• Avatar Kim in reply to Gabriel Conroy says:

        is this worse than naked bribery?
        … because other American cities have you bribing people to get building permits approved.

        I generally have more confidence in places where corruption actually gets exposed. The dirtiest places tend to never talk about the corruption.Report

      • Avatar Glyph in reply to Gabriel Conroy says:

        I think all bribery should be naked. Makes the sting footage more entertaining, plus that hair is all the clothing Blagojevich needs.Report

  6. Avatar Jaybird says:

    The first thing I wondered about was the weather.

    Nothing too obvious. Unless an 80 and a 79 are truly awful temperatures, given the humidity…Report

  7. Avatar Damon says:

    Maybe after all the snow has thawed, the gangs are in a dynamic state to assert control back over their turf or expand?Report

    • Avatar Kim in reply to Damon says:

      Our criminals in Pittsburgh get Seasonal Affective Disorder like everyone else. Crime rate goes through the floor in the winter (particularly February).
      [We get SAD much worse than Chicago though.]Report

  8. Avatar Angela says:

    I think it’s a combination of lots of things:
    – gun stores in the collar counties / out of state, straw buyers etc (@clawback) means there isn’t a serious limit on the supply of guns. All the gun control laws do is make it easier to confiscate afterwards.
    – there was a huge school re-balancing in the fall, where lots of kids had to switch schools. This lead to some scary commutes (going across gang boundaries etc) as well as more mixing of gangs. And a bigger push to increase territories
    – Chicago is really segregated. Ta-nehesi Coates did a few posts about the constructed nature of Chicago’s housing. It wasn’t anything I knew / noticed growing up, but it’s hard to overlook once pointed out. The crime is also localized
    – Public transit is also very unevenly distributed. On the North Side, it’s fast, reasonably clean and feels safe. This is not true on the South Side. Also, the CTA has been doing significant upgrade / repair work, that shutters the EL trains for months. Adding shuttle buses helps a little, but it makes commuting a lot harder. For some reason, on the North Side, they stagger the stations being worked on; on the South Side, they close a whole string in a row.
    – It’s been a brutally cold winter. Any nice weather gets people out more, with the attending conflicts.

    I don’t have a solution, or even suggestions. There are a lot of good programs tied to the schools (After School Matters), that try to get kids jobs / activities. But really, I think it’s a function of the lack of jobs in many places. If it were possible to get a job and safely commute, things would be better. I’m not sure the financial situation is going to improve soon, especially with the kind of budgets / expenditures Emmanuel / City Council keep doing.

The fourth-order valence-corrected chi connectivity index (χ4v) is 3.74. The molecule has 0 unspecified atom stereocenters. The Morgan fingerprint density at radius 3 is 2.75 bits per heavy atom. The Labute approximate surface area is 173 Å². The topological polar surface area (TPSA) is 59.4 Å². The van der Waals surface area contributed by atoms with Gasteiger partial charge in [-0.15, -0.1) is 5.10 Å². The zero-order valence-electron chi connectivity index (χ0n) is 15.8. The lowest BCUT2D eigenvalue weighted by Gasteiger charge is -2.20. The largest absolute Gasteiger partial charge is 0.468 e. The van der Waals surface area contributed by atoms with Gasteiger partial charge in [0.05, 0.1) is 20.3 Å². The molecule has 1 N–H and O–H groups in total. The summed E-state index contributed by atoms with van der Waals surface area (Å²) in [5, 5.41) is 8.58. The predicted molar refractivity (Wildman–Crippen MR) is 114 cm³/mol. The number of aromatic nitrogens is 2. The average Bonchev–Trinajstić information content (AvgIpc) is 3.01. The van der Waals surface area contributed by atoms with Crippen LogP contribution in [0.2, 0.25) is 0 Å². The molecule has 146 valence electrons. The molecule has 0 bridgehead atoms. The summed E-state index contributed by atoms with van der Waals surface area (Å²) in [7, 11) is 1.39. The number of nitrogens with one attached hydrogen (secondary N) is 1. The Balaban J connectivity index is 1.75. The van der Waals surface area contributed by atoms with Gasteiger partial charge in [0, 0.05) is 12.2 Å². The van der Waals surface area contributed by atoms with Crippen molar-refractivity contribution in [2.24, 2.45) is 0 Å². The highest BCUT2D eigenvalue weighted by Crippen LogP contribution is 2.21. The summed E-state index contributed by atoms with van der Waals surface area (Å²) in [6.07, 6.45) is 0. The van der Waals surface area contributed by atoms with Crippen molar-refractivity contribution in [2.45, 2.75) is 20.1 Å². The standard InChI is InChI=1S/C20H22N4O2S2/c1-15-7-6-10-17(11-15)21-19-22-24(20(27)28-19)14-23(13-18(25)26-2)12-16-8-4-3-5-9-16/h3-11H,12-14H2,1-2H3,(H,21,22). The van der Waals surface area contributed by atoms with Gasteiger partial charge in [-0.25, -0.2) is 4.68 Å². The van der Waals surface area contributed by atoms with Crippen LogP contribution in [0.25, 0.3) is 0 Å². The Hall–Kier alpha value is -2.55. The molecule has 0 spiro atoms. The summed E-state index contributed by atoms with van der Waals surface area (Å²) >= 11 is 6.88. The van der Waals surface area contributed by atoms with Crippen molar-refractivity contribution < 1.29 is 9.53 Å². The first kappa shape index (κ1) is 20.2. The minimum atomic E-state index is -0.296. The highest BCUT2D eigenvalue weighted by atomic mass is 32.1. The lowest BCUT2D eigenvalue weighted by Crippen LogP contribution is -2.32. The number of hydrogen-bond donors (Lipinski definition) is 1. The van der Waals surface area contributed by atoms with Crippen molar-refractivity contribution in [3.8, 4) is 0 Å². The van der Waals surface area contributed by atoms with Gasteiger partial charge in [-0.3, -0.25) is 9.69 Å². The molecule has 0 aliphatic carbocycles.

(OTOH, we were up painting the boat this weekend. Sailing season is starting. And there are many, many things I really like about Chicago.)Report

  9. Avatar Jim Heffman says:

    More than two million people were not shot in Chicago over the weekend, or the weekend before this one, or the weekend before that.


    • Avatar Jaybird in reply to Jim Heffman says:

      Technically, we don’t have the numbers for that.Report

      • Avatar Glyph in reply to Jaybird says:

        I’m also working on collating numbers on all the Men that didn’t bite Dogs last weekend. Unfortunately numbers from the ballparks are still coming in.Report

    • Avatar Chris in reply to Jim Heffman says:

      Wait, only 45 people were shot out of a couple million? Clearly nothing to see here.

      [The rest redacted because of what my mother said about talking if you’ve got nothing nice to say.]Report

      • Avatar Kim in reply to Chris says:

        Pittsburgh’s actually safer than the surrounding areas (for white people, at least. statistics not in evidence for black folks (hispanics? negligible in city and outside)).

        Try telling that to a lot of folks, though.Report

      • Avatar Glyph in reply to Chris says:

        @chris – My initial reaction to Jim’s comment was much the same as yours, but on reflection, I’m not sure there’s not a point in there. Granted that if Chicago is having more shootings than a comparable city, that could be evidence of a unique problem in Chicago.